The government will save approximately EGP 40bn if it implements the second phase of the fuel smart-card scheme, said former petroleum minister Osama Kamal.
Kamal expects the government to put the second phase of the smart-card system into effect during the 2014/2015 fiscal year (FY) to trim the fuel subsidy bill and stop fuel profiteering.
The government has so far distributed 2.6m out of the targeted 4.5m smart cards, said Tareq Al-Mula, chairman of the Egyptian General Petroleum Company (EGPC).
The EGPC has also distributed 11,000 smart-card machines to petrol stations at a cost of EGP 3,000 per machine, he added.
Al-Mula also said that the Egyptian government has adapted 15 petroleum product marketing companies working in Egypt, 102 fuel depots and 2,646 petrol stations nationwide to the new smart card scheme.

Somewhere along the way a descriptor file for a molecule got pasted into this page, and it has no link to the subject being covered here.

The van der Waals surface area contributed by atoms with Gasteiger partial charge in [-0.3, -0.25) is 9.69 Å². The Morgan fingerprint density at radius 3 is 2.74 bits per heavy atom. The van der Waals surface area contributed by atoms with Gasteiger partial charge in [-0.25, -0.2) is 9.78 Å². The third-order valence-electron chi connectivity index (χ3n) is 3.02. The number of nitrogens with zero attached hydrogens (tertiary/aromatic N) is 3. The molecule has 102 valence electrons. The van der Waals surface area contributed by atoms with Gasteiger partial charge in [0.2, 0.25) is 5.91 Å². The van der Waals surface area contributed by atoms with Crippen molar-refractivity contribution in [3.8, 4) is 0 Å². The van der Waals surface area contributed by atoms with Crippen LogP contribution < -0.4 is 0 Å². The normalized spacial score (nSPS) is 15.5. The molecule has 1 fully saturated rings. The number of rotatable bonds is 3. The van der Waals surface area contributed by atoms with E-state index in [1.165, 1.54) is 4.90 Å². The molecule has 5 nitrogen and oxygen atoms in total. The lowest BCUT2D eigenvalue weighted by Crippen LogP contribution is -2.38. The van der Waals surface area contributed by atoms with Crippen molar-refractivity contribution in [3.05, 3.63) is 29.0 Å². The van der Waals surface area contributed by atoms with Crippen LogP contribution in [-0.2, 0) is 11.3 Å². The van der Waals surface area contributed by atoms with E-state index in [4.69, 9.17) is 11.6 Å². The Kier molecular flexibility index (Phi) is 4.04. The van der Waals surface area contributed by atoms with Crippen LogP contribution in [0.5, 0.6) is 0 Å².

Up to 748 companies were provided with 1,666 distribution points and 662 shipping agents equipped with trucks, tractors and trailers to transport oil products, he added.
The new smart-card scheme has contributed to the availability of accurate statistics that enable the government to follow up on the market and slash high fuel subsidies, Al-Mula said.
Immediately following President Abdel Fattah Al-Sisi’s taking office in July, the government raised fuel prices by up to 78% to plug a widening gap in its budget.
The country’s budget deficit stood at 12% for FY 2013/2014, according to Minister of Finance Hany Kadry Dimian.
Al-Mula said that the new fuel scheme aims to put an end to fuel profiteering, placing fuel subsidies in the hands of Egypt’s neediest citizens.
The subsidy cut is expected to save the state EGP 50m which will be allocated to upgrade health and education services.
Al-Mula called upon officials and citizens to join forces so as to bring the system into operation as soon as possible.